I’m Being Overwhelmed, and It’s Hurting My Mental Health
As I’ve gotten older, I’ve learned that I’m someone who can become overwhelmed fairly easily. Sometimes, I think it developed in my adulthood, but maybe it’s just something I never noticed or had the words to identify as a child. Whatever the case, being overwhelmed negatively impacts my mental health, and I want to talk about it to address the stigma around it.
What Does Being Overwhelmed Look Like?
The threshold of “being overwhelmed” is different for everyone. For me, it happens when I don’t get a chance to take time to myself or for myself, or I don’t get a moment of peace and silence. Too much going on or too much sound all around me: both can lead to me becoming overwhelmed.
Being overwhelmed feels inescapable. It’s like the world is closing in around me and yet somehow still incredibly huge. I’m a small being in a large space being crushed.
Apart from metaphors, it means anxiety, trouble focusing, and creeping feelings of depression. I get irritable with everything because I can’t find the quiet my mind and body seek. My engagement with the world and people around me lessens drastically and becomes muted. I have trouble focusing on work or participating in activities.
These are all things I have to watch out for and, honestly, things I feel as I type this. I’ve had a lot going on and feel like I haven’t quite had a moment to breathe. So, yes, I’m overwhelmed, and it’s hurting my mental health. I don’t like feeling this way. It’s uncomfortable, and I don’t like being short with people when there’s nothing they’ve done to warrant it.
How Being Overwhelmed Gets Stigmatized
I find people often gauge being overwhelmed by their own capacity and thresholds. So, if whatever I’m dealing with wouldn’t make them overwhelmed, it shouldn’t make me overwhelmed either.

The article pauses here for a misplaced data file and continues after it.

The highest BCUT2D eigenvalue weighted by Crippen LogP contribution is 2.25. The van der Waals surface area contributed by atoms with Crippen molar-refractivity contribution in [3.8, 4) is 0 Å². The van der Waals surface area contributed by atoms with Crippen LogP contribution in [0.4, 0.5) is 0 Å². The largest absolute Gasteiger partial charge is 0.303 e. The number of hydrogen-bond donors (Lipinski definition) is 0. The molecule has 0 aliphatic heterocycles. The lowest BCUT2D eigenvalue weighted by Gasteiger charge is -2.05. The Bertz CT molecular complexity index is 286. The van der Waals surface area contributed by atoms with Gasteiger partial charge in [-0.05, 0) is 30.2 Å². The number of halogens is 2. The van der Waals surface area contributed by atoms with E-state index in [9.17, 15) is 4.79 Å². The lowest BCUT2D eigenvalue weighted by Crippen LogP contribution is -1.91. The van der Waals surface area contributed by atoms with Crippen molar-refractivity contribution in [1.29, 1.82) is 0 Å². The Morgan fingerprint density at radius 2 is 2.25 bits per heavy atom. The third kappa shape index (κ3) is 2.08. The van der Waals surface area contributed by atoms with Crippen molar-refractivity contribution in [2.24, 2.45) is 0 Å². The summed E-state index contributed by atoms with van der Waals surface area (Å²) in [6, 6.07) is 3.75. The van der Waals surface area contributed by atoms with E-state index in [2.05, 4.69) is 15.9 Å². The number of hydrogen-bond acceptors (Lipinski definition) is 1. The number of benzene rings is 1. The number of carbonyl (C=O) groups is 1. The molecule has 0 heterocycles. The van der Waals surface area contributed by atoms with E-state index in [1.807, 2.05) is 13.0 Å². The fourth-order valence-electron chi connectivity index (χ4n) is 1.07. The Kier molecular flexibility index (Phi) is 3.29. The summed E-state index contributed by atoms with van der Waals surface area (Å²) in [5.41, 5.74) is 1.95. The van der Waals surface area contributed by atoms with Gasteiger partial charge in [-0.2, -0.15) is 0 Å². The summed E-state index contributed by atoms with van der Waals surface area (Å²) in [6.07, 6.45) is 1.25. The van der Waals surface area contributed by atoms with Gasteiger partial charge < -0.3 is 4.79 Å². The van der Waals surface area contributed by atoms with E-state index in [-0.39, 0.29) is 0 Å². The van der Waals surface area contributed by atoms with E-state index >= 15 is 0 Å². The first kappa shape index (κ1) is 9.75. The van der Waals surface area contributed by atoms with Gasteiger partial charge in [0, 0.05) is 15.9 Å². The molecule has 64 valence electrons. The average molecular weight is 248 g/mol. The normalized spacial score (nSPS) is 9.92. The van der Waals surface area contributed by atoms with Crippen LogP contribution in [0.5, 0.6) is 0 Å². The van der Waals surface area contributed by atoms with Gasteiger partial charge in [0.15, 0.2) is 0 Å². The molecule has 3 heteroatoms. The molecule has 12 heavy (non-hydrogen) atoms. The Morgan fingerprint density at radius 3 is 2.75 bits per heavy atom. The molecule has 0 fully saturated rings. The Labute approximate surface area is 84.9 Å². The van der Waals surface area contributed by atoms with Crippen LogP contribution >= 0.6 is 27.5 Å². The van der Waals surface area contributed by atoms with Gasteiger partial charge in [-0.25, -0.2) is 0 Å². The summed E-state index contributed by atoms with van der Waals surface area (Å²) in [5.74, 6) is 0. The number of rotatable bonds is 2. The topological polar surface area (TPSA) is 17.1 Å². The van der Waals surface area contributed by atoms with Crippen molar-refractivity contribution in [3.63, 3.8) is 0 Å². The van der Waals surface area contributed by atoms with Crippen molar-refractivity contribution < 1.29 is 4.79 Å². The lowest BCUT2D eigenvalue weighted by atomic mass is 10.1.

The other common reaction, whether they’re using their own threshold markers or not, is just to say, “Get over it.” Or people think you’re weak for not being able to handle it and not be mentally impacted by it.
This is mental health stigma, point-blank. It’s a negative, misinformed impression of how being overwhelmed can hurt someone’s mental health. It’s a complete discrediting of its impact.
Talking About Being Overwhelmed Is Hard
Talking about being overwhelmed is hard. In the video below, I share why it’s hard for me to talk about being overwhelmed.
Barton, L. (2022, May 16). I’m Being Overwhelmed, and It’s Hurting My Mental Health, HealthyPlace. Retrieved on 2024, February 24 from https://www.healthyplace.com/blogs/survivingmentalhealthstigma/2022/5/im-being-overwhelmed-and-its-hurting-my-mental-health
Author: Laura A. Barton
When I get overwhelmed, I overwork myself feeling like it will help... But it doesn't. I think feeling overwhelmed causes this sense of urgency to accomplish the neverending list of things and puts your own mental health second to everything else.
That totally makes sense. It's a feeling of needing to do all the things, but then becoming too overwhelmed by them in the process. I think I get like that sometimes, too.